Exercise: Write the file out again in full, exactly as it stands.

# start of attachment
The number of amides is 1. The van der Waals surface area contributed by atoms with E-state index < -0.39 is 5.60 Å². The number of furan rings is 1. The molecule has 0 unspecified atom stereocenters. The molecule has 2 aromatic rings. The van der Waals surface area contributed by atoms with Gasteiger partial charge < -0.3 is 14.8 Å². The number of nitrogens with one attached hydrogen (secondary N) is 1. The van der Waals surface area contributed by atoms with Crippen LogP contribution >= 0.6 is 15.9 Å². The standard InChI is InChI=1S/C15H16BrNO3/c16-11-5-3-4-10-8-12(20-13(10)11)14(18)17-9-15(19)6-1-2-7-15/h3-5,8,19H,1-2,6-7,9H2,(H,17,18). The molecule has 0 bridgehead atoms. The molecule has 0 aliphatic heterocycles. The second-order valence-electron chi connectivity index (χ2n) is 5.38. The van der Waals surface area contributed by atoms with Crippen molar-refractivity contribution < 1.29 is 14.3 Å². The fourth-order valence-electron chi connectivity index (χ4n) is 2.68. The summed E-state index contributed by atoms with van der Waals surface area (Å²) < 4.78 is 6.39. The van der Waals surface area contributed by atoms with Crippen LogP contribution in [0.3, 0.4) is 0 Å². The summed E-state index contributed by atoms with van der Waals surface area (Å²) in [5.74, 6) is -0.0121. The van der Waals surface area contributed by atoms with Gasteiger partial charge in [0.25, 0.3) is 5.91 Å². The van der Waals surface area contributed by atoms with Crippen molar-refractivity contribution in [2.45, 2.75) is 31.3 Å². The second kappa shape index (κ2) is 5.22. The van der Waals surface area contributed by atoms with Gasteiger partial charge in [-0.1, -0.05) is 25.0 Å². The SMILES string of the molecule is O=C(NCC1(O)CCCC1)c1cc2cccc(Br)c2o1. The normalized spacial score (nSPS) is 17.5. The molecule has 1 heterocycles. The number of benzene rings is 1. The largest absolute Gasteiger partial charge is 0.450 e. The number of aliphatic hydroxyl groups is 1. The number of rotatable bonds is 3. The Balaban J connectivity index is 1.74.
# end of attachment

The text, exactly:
The number of amides is 1. The van der Waals surface area contributed by atoms with E-state index < -0.39 is 5.60 Å². The number of furan rings is 1. The molecule has 0 unspecified atom stereocenters. The molecule has 2 aromatic rings. The van der Waals surface area contributed by atoms with Gasteiger partial charge < -0.3 is 14.8 Å². The number of nitrogens with one attached hydrogen (secondary N) is 1. The van der Waals surface area contributed by atoms with Crippen LogP contribution >= 0.6 is 15.9 Å². The standard InChI is InChI=1S/C15H16BrNO3/c16-11-5-3-4-10-8-12(20-13(10)11)14(18)17-9-15(19)6-1-2-7-15/h3-5,8,19H,1-2,6-7,9H2,(H,17,18). The molecule has 0 bridgehead atoms. The molecule has 0 aliphatic heterocycles. The second-order valence-electron chi connectivity index (χ2n) is 5.38. The van der Waals surface area contributed by atoms with Crippen molar-refractivity contribution < 1.29 is 14.3 Å². The fourth-order valence-electron chi connectivity index (χ4n) is 2.68. The summed E-state index contributed by atoms with van der Waals surface area (Å²) < 4.78 is 6.39. The van der Waals surface area contributed by atoms with Crippen LogP contribution in [0.3, 0.4) is 0 Å². The summed E-state index contributed by atoms with van der Waals surface area (Å²) in [5.74, 6) is -0.0121. The van der Waals surface area contributed by atoms with Gasteiger partial charge in [0.25, 0.3) is 5.91 Å². The van der Waals surface area contributed by atoms with Crippen molar-refractivity contribution in [2.45, 2.75) is 31.3 Å². The second kappa shape index (κ2) is 5.22. The van der Waals surface area contributed by atoms with Gasteiger partial charge in [-0.1, -0.05) is 25.0 Å². The SMILES string of the molecule is O=C(NCC1(O)CCCC1)c1cc2cccc(Br)c2o1. The normalized spacial score (nSPS) is 17.5. The molecule has 1 heterocycles. The number of benzene rings is 1. The largest absolute Gasteiger partial charge is 0.450 e. The number of aliphatic hydroxyl groups is 1. The number of rotatable bonds is 3. The Balaban J connectivity index is 1.74.